Groundviews

Post-War Reconciliation in Sri Lanka – A Reality Check

The Veddahs are the indigenous people of Sri Lanka. Inhabiting the island long before the Sinhalese and Tamils. They have been marginalised through out Sri Lanka. Originally jungle dwelling peoples, this Veddah community in Batticalao were chased out of the forest by Indian Peacekeeping Forces, they were then hit by the tsunami and recruited to fight for the LTTE during the war. They now live in a resetllement camp north of Batticaloa. Sri Lanka, February 2012.

Photo courtesy James Morgan

Text of the presentation at the seminar on “Peace and Reconciliation & Nation-Building”, organized by the Association for Social Development and held at Organization of professional Associations Auditorium, Colombo, on July 10, 2016.

I share the basic premise on which the theme of this seminar seems to have been constructed, that is, “peace and reconciliation are a prerequisite for nation-building in Sri Lanka.” I am also aware that there is a strong argument in political theory that war, conflict and violence are more important in nation building than peace and reconciliation.  There is indeed no shortage of theorists in Sri Lanka who advocate this particular argument with passion and conviction. I don’t intend to debate with that approach in my presentation today.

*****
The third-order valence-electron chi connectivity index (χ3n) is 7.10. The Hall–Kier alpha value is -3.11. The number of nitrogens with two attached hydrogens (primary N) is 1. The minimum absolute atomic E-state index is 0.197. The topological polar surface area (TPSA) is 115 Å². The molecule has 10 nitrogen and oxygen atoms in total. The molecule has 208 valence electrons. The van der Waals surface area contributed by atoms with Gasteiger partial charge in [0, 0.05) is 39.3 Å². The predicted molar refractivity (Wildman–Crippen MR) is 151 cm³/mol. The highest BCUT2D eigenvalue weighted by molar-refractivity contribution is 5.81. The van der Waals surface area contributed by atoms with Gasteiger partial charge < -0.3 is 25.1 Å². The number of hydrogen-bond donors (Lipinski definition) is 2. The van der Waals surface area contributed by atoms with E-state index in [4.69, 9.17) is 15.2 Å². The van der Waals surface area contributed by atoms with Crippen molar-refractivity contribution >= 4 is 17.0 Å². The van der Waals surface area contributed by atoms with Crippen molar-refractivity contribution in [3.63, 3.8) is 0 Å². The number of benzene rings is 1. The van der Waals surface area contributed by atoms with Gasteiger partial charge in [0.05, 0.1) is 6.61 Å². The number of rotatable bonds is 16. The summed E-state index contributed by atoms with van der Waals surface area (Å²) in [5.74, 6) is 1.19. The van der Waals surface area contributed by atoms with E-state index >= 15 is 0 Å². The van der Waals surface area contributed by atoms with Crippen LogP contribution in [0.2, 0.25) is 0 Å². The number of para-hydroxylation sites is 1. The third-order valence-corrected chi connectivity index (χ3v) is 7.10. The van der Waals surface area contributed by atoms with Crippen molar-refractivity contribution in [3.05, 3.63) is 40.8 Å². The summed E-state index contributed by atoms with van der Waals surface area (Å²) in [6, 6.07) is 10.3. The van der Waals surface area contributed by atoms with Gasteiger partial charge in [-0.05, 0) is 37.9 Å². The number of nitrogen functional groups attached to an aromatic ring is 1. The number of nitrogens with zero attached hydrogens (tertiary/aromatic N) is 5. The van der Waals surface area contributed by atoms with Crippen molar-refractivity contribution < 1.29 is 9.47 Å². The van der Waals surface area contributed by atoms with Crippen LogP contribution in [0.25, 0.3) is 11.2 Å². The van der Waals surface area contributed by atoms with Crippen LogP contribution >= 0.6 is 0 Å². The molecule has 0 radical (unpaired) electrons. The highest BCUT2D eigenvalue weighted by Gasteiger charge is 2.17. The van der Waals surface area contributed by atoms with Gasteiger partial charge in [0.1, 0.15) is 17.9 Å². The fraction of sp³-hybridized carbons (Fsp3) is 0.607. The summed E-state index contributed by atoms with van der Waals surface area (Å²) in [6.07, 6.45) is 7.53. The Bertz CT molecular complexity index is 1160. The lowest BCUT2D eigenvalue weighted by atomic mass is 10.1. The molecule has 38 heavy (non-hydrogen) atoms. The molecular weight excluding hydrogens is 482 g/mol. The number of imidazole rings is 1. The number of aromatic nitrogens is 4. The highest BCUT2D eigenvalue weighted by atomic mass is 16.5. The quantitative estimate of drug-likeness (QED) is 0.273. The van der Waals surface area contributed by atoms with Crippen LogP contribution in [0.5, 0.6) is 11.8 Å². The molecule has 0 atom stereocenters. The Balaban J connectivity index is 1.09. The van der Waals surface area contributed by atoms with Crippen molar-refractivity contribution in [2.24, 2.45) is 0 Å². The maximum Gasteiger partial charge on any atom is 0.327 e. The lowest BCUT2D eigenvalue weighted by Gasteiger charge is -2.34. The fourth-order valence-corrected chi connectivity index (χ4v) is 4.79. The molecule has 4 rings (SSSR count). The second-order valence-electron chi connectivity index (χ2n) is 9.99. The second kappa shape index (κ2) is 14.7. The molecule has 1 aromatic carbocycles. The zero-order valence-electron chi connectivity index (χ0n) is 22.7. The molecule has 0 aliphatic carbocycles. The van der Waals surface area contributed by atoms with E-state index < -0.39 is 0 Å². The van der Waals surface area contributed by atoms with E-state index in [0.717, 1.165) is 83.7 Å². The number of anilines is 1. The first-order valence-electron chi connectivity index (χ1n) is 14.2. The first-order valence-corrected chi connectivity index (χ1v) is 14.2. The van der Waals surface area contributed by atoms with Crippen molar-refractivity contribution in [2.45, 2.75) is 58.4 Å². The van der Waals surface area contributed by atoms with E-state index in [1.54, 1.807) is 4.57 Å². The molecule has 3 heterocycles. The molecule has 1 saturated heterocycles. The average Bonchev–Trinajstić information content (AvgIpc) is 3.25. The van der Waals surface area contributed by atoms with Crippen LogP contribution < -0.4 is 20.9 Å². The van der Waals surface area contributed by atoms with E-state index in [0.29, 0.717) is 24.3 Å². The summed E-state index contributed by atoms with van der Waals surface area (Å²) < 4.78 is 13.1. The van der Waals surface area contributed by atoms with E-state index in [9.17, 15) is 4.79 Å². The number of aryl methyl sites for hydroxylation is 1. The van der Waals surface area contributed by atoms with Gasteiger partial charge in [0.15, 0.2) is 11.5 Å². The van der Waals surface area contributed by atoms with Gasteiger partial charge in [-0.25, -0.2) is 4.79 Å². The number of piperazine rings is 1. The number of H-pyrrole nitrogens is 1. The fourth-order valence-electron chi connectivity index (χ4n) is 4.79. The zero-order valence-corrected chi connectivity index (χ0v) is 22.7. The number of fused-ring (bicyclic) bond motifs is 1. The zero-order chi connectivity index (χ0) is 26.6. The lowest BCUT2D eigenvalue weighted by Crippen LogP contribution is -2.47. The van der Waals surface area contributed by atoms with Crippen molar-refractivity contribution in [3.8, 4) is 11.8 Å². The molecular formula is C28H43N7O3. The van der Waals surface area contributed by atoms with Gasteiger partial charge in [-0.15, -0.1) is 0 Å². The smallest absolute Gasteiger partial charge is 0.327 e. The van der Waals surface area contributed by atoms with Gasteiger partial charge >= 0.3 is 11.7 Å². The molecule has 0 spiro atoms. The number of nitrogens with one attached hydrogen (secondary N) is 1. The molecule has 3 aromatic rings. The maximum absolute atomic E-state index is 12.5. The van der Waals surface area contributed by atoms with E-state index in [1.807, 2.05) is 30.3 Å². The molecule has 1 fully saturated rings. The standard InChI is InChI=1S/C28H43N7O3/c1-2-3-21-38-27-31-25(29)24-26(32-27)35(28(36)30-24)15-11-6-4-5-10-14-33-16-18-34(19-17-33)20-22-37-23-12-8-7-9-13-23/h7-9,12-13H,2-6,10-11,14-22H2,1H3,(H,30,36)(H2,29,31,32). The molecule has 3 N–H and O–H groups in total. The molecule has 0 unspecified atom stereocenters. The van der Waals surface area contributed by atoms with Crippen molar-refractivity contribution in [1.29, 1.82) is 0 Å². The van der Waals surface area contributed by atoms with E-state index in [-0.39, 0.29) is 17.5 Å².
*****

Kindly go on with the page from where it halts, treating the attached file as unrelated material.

Let me first elaborate a little bit some conceptual significations of the three thematic components of this seminar.

Peace building after an internal civil war requires consolidation of ‘negative peace’ and taking concrete steps towards positive peace. Negative peace the absence of war and violence. Consolidation of negative peace entails its institutionalization as foundation for positive peace, which calls for two programmes, namely, (a) addressing the root causes of the conflict, (b) preventing recurrence of the conflict. Both these objectives are interrelated, one supporting and nourishing the other.

Consolidation of negative peace and inauguration of a positive peace-building project define the larger conceptual framework for policy within which reconciliation and nation-building can also be understood and elaborated in concrete terms.

Reconciliation is about bringing the parties, communities and peoples involved in the conflict together. Its objective should be setting in motion the beginning of a new political life under conditions of the absence of war and violence. In societies of conflict, reconciliation is necessitated by the breakdown of community relations during the protracted civil war in which violence, mutual hatred, and suspicion had defined inter-community relations.